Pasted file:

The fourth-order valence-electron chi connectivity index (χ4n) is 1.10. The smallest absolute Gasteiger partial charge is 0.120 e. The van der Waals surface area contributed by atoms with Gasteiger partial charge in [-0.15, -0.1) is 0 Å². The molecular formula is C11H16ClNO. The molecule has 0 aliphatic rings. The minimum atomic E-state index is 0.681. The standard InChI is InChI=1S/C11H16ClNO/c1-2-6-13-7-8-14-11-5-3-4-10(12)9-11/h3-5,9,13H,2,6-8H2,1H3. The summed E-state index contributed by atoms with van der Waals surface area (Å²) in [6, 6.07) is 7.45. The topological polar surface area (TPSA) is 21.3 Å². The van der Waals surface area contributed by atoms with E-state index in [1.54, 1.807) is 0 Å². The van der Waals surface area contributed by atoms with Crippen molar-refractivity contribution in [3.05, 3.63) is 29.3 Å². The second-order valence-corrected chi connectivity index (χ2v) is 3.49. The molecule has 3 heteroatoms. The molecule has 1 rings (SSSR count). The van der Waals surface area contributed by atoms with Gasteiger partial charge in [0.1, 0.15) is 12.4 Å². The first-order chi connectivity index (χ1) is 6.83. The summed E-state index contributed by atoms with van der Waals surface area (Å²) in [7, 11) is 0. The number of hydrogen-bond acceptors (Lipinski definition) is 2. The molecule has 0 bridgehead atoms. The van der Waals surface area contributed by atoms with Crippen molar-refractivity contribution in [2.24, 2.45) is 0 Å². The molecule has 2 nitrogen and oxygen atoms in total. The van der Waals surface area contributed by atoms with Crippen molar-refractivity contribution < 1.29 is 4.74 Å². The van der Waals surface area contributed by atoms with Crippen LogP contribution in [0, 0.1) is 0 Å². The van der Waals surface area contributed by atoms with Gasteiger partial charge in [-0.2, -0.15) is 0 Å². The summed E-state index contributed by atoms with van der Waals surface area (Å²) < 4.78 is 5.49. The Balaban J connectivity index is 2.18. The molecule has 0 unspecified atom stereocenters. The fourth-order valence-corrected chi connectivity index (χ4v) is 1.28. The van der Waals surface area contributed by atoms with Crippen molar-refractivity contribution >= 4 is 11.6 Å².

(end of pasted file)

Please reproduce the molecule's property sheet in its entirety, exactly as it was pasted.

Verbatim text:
The fourth-order valence-electron chi connectivity index (χ4n) is 1.10. The smallest absolute Gasteiger partial charge is 0.120 e. The van der Waals surface area contributed by atoms with Gasteiger partial charge in [-0.15, -0.1) is 0 Å². The molecular formula is C11H16ClNO. The molecule has 0 aliphatic rings. The minimum atomic E-state index is 0.681. The standard InChI is InChI=1S/C11H16ClNO/c1-2-6-13-7-8-14-11-5-3-4-10(12)9-11/h3-5,9,13H,2,6-8H2,1H3. The summed E-state index contributed by atoms with van der Waals surface area (Å²) in [6, 6.07) is 7.45. The topological polar surface area (TPSA) is 21.3 Å². The van der Waals surface area contributed by atoms with E-state index in [1.54, 1.807) is 0 Å². The van der Waals surface area contributed by atoms with Crippen molar-refractivity contribution in [3.05, 3.63) is 29.3 Å². The second-order valence-corrected chi connectivity index (χ2v) is 3.49. The molecule has 3 heteroatoms. The molecule has 1 rings (SSSR count). The van der Waals surface area contributed by atoms with Gasteiger partial charge in [0.1, 0.15) is 12.4 Å². The first-order chi connectivity index (χ1) is 6.83. The summed E-state index contributed by atoms with van der Waals surface area (Å²) in [7, 11) is 0. The number of hydrogen-bond acceptors (Lipinski definition) is 2. The molecule has 0 bridgehead atoms. The van der Waals surface area contributed by atoms with Crippen molar-refractivity contribution in [2.24, 2.45) is 0 Å². The molecule has 2 nitrogen and oxygen atoms in total. The van der Waals surface area contributed by atoms with Crippen molar-refractivity contribution < 1.29 is 4.74 Å². The van der Waals surface area contributed by atoms with Crippen LogP contribution in [0, 0.1) is 0 Å². The van der Waals surface area contributed by atoms with Gasteiger partial charge in [-0.2, -0.15) is 0 Å². The summed E-state index contributed by atoms with van der Waals surface area (Å²) < 4.78 is 5.49. The Balaban J connectivity index is 2.18. The molecule has 0 unspecified atom stereocenters. The fourth-order valence-corrected chi connectivity index (χ4v) is 1.28. The van der Waals surface area contributed by atoms with Crippen molar-refractivity contribution >= 4 is 11.6 Å².